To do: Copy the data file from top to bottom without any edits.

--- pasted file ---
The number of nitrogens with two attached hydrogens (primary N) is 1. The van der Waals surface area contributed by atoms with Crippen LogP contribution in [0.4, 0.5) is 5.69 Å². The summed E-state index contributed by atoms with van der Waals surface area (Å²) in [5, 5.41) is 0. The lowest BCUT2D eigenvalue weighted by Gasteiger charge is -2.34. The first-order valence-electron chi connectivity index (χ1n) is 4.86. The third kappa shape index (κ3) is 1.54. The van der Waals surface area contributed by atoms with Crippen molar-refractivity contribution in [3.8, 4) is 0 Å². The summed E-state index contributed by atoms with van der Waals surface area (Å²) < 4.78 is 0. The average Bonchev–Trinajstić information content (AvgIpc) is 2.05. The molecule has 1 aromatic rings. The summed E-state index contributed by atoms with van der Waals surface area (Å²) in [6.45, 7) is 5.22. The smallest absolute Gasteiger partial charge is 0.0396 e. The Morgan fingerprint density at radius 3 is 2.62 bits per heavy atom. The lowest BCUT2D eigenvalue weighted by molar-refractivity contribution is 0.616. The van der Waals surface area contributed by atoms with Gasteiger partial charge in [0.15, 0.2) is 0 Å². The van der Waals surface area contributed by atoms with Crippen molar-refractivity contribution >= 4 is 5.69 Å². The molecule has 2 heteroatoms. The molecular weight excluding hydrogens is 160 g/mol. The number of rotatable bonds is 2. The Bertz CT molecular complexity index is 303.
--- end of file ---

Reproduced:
The number of nitrogens with two attached hydrogens (primary N) is 1. The van der Waals surface area contributed by atoms with Crippen LogP contribution in [0.4, 0.5) is 5.69 Å². The summed E-state index contributed by atoms with van der Waals surface area (Å²) in [5, 5.41) is 0. The lowest BCUT2D eigenvalue weighted by Gasteiger charge is -2.34. The first-order valence-electron chi connectivity index (χ1n) is 4.86. The third kappa shape index (κ3) is 1.54. The van der Waals surface area contributed by atoms with Crippen molar-refractivity contribution in [3.8, 4) is 0 Å². The summed E-state index contributed by atoms with van der Waals surface area (Å²) < 4.78 is 0. The average Bonchev–Trinajstić information content (AvgIpc) is 2.05. The molecule has 1 aromatic rings. The summed E-state index contributed by atoms with van der Waals surface area (Å²) in [6.45, 7) is 5.22. The smallest absolute Gasteiger partial charge is 0.0396 e. The Morgan fingerprint density at radius 3 is 2.62 bits per heavy atom. The lowest BCUT2D eigenvalue weighted by molar-refractivity contribution is 0.616. The van der Waals surface area contributed by atoms with Gasteiger partial charge in [0.15, 0.2) is 0 Å². The van der Waals surface area contributed by atoms with Crippen molar-refractivity contribution >= 4 is 5.69 Å². The molecule has 2 heteroatoms. The molecular weight excluding hydrogens is 160 g/mol. The number of rotatable bonds is 2. The Bertz CT molecular complexity index is 303.